Since the No Tax Breaks for Outsourcing Act and the Stop Tax Haven Abuse Act of 2021 were introduced into the Senate and the House on March 11, there has been significant activity around international taxes. President Joe Biden released his American Jobs Plan (AJP) on March 31. On April 5, Democratic Sens. Ron Wyden, Sherrod Brown, and Mark Warner released a framework to revamp international tax provisions (Wyden-Brown-Warner framework). And on April 7, the U.S. Department of the Treasury provided more detail on the tax portions of the AJP in its report on the Made in America tax plan (Treasury report).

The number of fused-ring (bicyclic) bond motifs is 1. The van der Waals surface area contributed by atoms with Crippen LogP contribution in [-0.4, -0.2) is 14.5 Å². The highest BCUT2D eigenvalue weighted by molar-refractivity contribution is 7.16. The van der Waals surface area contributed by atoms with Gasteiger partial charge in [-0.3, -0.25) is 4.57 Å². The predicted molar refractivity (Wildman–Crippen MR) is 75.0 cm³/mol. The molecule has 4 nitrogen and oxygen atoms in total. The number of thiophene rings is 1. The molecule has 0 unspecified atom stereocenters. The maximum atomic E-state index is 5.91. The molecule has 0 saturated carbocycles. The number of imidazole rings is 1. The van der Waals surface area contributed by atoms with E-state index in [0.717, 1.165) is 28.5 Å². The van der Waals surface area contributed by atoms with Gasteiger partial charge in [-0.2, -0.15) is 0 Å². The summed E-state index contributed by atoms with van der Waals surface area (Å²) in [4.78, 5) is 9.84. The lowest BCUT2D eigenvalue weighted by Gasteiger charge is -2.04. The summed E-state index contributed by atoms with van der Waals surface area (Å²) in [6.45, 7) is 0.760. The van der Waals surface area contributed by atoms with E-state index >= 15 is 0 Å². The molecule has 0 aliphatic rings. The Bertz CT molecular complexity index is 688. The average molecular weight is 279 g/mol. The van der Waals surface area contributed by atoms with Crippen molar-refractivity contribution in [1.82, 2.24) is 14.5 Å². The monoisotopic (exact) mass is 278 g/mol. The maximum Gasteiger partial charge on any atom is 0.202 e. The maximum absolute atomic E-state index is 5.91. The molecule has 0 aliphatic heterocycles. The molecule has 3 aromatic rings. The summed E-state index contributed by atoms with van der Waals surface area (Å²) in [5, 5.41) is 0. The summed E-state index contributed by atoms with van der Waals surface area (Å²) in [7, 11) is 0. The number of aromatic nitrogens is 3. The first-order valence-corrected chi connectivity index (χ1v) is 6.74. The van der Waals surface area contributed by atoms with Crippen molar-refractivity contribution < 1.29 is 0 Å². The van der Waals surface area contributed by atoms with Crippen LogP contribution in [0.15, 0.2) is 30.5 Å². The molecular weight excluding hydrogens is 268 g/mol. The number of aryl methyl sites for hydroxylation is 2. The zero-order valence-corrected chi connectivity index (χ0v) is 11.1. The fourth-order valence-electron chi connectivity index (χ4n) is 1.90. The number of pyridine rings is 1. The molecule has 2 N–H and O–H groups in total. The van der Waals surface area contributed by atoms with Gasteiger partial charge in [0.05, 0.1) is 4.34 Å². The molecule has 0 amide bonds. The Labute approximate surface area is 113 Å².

The recent activity primarily focuses on increasing taxes on U.S. multinationals by implementing changes to the tax on global intangible low-taxed income (GILTI), the deduction for foreign-derived intangible income (FDII), and the base erosion anti-abuse tax (BEAT), which were enacted as part of the Tax Cuts and Jobs Act of 2017 (TCJA). The international features of each overlap in many ways, but each includes unique provisions. The coming months are likely to bring many more iterations.
The two most recent proposals set forth in the Wyden-Brown-Warner framework and the Treasury report are indicative of the issues under debate. Although the two proposals are similar, some differences are worth noting.